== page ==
I'm here at TED2009, sitting next to Jennifer 8. Lee, a reporter and blogger for the New York Times. She showed me this image from an 1862 scan of a Lincoln speech that appears to contain an emoticon.
In the transcription of President Lincoln’s speech, which added comments about applause and shouts from the audience was this line:
“… there is no precedent for your being here yourselves, (applause and laughter ;) and I offer, in justification of myself and you, that I have found nothing in the Constitution against.”
Bryan Benilous, who works with historical newspapers at Proquest, said the team felt the “;)” after the word “laughter” was an emoticon, more than a century before emoticons became a widespread concept.
Could it be? Was this just a typo, a mistake, or was the reporter, transcriber or typesetter having a bit of sly fun?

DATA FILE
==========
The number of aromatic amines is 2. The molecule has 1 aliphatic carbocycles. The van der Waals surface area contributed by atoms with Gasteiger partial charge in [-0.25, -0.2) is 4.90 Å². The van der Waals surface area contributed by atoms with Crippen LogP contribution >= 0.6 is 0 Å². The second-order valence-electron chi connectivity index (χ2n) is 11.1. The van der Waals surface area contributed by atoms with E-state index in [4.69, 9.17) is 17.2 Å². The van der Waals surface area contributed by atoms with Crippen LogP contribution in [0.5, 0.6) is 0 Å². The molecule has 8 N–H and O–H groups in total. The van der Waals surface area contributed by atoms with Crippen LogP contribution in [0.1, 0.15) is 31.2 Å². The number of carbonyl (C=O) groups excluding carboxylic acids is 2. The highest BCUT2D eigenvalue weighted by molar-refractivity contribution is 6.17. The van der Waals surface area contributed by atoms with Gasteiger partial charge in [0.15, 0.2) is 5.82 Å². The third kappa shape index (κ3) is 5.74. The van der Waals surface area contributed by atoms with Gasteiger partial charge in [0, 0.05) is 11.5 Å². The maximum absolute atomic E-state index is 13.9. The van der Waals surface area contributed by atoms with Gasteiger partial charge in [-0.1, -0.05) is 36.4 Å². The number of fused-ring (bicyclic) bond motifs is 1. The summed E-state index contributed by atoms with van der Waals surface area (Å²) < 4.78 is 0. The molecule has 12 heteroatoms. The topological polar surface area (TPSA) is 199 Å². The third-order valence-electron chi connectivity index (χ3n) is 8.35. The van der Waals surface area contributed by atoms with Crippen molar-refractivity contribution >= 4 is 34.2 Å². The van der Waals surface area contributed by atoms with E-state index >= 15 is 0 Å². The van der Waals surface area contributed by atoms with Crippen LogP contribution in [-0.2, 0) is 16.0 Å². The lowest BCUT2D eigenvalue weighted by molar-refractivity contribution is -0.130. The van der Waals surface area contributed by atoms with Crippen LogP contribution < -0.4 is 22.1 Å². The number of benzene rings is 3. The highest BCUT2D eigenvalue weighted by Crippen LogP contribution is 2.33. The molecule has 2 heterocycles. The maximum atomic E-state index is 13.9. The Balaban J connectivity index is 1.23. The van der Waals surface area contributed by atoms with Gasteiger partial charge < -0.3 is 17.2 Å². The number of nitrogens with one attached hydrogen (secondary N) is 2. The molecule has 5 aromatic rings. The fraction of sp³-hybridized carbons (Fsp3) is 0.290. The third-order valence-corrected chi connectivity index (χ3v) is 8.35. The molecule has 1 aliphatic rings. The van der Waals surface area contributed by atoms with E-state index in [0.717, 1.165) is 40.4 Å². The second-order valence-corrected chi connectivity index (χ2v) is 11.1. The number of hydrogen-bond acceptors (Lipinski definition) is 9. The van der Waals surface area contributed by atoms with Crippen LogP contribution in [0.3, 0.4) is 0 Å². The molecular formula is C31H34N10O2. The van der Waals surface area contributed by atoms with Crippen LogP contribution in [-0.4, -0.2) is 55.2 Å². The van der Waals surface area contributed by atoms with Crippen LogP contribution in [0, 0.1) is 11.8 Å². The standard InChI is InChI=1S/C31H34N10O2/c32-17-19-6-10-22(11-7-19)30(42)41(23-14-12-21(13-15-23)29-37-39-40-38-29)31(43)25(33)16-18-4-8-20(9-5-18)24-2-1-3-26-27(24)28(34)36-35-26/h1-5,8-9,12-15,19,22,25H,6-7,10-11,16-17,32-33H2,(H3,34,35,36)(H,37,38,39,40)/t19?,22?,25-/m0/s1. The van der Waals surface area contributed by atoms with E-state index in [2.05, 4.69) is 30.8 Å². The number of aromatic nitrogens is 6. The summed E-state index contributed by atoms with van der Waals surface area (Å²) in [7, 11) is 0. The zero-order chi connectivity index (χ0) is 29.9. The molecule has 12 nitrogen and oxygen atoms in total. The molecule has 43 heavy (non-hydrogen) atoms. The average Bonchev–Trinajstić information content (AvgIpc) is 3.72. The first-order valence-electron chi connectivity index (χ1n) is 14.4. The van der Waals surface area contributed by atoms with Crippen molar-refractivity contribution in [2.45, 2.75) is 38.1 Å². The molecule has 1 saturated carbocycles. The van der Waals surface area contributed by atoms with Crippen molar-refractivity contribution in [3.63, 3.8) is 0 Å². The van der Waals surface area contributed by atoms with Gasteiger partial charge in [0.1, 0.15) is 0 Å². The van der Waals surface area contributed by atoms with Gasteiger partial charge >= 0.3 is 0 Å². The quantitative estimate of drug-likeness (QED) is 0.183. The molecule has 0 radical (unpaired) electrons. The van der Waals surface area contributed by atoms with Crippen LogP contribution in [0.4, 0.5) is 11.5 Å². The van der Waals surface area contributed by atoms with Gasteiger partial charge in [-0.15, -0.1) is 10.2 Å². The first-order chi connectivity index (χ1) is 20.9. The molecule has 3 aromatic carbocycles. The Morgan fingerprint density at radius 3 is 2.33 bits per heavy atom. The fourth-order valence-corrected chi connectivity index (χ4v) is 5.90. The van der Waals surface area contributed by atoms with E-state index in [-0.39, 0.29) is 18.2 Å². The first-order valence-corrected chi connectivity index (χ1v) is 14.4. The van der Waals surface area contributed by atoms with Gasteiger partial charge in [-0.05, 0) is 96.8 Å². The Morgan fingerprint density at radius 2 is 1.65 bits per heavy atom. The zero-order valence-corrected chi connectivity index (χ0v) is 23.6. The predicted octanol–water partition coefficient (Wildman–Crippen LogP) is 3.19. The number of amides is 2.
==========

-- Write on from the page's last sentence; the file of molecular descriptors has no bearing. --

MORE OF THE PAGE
12,000 years of civilisation and humanity has only just invented the spaghetti bolognese scissorspic.twitter.com/QNQsswQ944 — James Felton (@JimMFelton) February 21, 2020 While the fellow above has impressive technique, we must recognize the great Buster Keaton who blazed the trail for all of us 100 years ago. From The Cook (1918):
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